The GFP project has begun at BOSSLAB. Headed by the Chief Troublemaker of this blog (me), a group of people will be using BOSSLAB to play around with pGREEN, a plasmid that produces GFP.
The goal of this project is not only to get local people working hands-on with biotech, but to support the DIYBIO community by producing a model project, with documentation, that people can do. Over the next month or so I will be cranking out all the information you need to safely create and modify genetically engineered organisms in an environment about as sterile and complicated as your kitchen.
The GFP project will have # components, as listed below:
- Transform pGREEN intoe. Coli MM294
- Extract pGREEN from the transformants and verify the quality of the plasmid DNA
- Extract GFP from the transformants for extra points
This week was kind of like “Week 0” for the project in that I showed everyone how to pour plates, streak for individual colonies, and practice (some amount) of aseptic technique. As I mentioned, one of the goals for me in leading this project is to show people DIYBIO to show people basic techniques. To make sure I do a good job, I will be covering the techniques we use in the project in detail in separate posts.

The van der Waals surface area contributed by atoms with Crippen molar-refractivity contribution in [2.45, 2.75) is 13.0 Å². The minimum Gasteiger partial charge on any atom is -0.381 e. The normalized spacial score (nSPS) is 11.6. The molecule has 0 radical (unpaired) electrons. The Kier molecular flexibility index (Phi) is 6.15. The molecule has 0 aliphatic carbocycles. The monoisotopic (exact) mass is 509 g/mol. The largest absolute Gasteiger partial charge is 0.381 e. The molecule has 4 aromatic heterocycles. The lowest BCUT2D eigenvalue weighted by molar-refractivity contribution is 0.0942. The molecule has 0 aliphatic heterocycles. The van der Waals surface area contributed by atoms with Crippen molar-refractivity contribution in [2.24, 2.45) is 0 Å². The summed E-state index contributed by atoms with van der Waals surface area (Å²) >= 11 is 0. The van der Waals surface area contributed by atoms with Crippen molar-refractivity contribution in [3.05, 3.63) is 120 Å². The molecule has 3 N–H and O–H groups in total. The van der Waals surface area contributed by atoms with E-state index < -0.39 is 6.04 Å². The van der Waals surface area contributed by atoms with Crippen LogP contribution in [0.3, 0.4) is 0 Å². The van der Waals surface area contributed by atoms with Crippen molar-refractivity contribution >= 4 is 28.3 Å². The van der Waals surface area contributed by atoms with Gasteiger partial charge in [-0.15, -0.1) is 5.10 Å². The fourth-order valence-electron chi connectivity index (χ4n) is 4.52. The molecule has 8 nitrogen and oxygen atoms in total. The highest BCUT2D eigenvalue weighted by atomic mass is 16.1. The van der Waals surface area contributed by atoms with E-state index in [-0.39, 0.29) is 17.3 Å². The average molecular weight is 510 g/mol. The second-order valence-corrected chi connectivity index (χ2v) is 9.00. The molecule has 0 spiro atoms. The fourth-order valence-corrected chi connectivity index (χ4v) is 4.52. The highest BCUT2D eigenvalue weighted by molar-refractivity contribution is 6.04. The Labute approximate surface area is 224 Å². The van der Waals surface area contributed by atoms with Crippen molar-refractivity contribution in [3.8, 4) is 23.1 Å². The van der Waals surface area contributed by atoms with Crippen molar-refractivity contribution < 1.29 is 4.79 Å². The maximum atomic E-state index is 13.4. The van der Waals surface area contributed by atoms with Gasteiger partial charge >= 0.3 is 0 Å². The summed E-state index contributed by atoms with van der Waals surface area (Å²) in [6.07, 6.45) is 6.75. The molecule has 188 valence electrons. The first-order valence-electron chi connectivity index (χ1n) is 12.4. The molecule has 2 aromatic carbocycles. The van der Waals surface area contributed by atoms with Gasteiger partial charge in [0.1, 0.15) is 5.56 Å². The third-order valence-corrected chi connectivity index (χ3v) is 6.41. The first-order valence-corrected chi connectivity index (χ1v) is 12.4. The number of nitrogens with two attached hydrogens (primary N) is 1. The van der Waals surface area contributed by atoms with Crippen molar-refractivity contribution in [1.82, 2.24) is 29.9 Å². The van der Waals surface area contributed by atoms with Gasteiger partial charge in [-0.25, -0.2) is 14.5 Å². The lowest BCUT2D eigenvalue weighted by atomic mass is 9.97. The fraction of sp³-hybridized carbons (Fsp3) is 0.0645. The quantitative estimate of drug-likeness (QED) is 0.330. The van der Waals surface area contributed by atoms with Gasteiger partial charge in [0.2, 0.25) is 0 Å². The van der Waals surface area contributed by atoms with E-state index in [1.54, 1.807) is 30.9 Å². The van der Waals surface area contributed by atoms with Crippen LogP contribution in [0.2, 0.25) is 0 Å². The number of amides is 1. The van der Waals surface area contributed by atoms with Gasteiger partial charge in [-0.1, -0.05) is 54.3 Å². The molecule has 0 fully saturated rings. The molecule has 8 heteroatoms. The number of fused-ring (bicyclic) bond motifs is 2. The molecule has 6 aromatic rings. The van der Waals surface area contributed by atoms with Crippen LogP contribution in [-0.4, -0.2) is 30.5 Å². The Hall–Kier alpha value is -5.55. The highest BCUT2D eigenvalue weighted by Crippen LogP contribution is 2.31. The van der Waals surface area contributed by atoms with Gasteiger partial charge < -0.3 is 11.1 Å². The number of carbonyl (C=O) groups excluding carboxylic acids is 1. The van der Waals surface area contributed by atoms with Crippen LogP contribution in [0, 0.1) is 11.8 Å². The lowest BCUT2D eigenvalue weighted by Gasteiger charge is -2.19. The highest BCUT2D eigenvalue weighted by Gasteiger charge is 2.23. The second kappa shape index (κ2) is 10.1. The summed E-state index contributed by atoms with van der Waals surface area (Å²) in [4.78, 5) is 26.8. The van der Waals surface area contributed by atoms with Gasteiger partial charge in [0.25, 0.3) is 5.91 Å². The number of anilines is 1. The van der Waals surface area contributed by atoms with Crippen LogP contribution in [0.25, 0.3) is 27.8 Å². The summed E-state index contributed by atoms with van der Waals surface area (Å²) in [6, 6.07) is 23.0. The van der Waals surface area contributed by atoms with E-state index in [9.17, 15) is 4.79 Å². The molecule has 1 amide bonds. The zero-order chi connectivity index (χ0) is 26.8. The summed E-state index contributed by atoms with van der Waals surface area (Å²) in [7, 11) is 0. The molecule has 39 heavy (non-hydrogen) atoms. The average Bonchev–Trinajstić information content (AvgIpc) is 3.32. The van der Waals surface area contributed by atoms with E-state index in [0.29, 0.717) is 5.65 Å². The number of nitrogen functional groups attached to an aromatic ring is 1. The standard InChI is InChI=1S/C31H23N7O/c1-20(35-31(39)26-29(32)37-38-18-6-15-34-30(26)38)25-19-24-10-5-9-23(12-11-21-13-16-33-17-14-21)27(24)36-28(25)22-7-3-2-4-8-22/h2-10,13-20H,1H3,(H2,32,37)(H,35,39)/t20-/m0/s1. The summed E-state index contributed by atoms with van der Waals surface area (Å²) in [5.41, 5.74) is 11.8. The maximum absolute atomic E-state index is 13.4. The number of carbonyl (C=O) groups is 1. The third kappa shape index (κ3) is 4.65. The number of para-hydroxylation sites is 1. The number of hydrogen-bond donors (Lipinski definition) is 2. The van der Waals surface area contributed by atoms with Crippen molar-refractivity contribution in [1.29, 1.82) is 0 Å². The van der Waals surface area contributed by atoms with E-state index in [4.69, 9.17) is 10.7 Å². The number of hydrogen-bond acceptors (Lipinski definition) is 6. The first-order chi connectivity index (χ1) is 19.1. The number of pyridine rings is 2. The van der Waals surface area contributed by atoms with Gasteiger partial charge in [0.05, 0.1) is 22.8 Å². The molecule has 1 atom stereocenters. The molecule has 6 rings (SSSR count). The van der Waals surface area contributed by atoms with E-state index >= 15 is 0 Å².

Hopefully we will get to do the first item next weekend, at the twice-montly BOSSLAB meeting. It will be nice to have something really going on during the meeting; maybe more people will get interested and join the project, allowing us to get some nicer things for the project.
After this project comes ????. That means I don’t know if we will continue doing molecular biology, or switch to something like microbial diversity, or try to do some kind of Mendelian genetics project with plants. There are a lot of really cool biological things to investigate, and although molecular biology and synthetic biology are my favorites, BOSSLAB is really open to anything. If we continue in the molecular biology direction, we could try doing a restriction digest on the extracted plasmid and run it in a gel, or have part of it sequenced (find out what kind of GFP we are making!), or ligate it to a localization tag and see it expressed in only part of the cell (contingient on getting our fluorescence scope working). Really, there are all kinds of possibilities for this! But first, extraction and verification have to happen.